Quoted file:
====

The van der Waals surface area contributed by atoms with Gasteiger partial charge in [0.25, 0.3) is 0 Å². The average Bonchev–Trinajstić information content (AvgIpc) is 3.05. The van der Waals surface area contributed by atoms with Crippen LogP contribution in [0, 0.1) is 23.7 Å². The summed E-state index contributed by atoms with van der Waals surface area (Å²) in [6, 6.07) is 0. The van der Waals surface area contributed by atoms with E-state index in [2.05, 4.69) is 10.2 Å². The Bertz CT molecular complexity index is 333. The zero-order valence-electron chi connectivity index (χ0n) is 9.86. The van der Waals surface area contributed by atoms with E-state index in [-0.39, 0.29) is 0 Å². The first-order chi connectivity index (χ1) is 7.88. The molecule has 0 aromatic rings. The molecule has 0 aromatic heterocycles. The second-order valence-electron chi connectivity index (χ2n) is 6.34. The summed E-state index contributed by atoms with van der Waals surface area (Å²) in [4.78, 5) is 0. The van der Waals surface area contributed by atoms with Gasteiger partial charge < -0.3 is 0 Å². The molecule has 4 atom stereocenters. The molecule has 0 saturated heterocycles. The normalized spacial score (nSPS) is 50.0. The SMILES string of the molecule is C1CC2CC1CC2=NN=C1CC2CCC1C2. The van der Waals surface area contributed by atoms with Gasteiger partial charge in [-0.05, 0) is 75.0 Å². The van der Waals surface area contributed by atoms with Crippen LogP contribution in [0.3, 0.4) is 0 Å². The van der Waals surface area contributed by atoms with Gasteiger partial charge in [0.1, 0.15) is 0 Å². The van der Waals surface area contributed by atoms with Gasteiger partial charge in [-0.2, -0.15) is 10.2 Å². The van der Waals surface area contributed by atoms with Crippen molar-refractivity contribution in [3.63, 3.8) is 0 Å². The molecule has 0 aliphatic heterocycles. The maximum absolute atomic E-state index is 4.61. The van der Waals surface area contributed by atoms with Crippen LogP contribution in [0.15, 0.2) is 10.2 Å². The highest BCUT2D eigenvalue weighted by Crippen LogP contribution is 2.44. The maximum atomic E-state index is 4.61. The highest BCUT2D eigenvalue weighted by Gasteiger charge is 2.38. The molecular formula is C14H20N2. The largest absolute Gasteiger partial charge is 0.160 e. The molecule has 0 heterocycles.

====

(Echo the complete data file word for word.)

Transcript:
The van der Waals surface area contributed by atoms with Gasteiger partial charge in [0.25, 0.3) is 0 Å². The average Bonchev–Trinajstić information content (AvgIpc) is 3.05. The van der Waals surface area contributed by atoms with Crippen LogP contribution in [0, 0.1) is 23.7 Å². The summed E-state index contributed by atoms with van der Waals surface area (Å²) in [6, 6.07) is 0. The van der Waals surface area contributed by atoms with E-state index in [2.05, 4.69) is 10.2 Å². The Bertz CT molecular complexity index is 333. The zero-order valence-electron chi connectivity index (χ0n) is 9.86. The van der Waals surface area contributed by atoms with E-state index in [-0.39, 0.29) is 0 Å². The first-order chi connectivity index (χ1) is 7.88. The molecule has 0 aromatic rings. The molecule has 0 aromatic heterocycles. The second-order valence-electron chi connectivity index (χ2n) is 6.34. The summed E-state index contributed by atoms with van der Waals surface area (Å²) in [4.78, 5) is 0. The van der Waals surface area contributed by atoms with Gasteiger partial charge < -0.3 is 0 Å². The molecule has 4 atom stereocenters. The molecule has 0 saturated heterocycles. The normalized spacial score (nSPS) is 50.0. The SMILES string of the molecule is C1CC2CC1CC2=NN=C1CC2CCC1C2. The van der Waals surface area contributed by atoms with Gasteiger partial charge in [-0.05, 0) is 75.0 Å². The van der Waals surface area contributed by atoms with Crippen LogP contribution in [0.3, 0.4) is 0 Å². The van der Waals surface area contributed by atoms with Gasteiger partial charge in [0.1, 0.15) is 0 Å². The van der Waals surface area contributed by atoms with Gasteiger partial charge in [-0.2, -0.15) is 10.2 Å². The van der Waals surface area contributed by atoms with Crippen molar-refractivity contribution in [3.63, 3.8) is 0 Å². The molecule has 0 aliphatic heterocycles. The maximum absolute atomic E-state index is 4.61. The van der Waals surface area contributed by atoms with Crippen LogP contribution in [0.15, 0.2) is 10.2 Å². The highest BCUT2D eigenvalue weighted by Crippen LogP contribution is 2.44. The maximum atomic E-state index is 4.61. The highest BCUT2D eigenvalue weighted by Gasteiger charge is 2.38. The molecular formula is C14H20N2. The largest absolute Gasteiger partial charge is 0.160 e. The molecule has 0 heterocycles.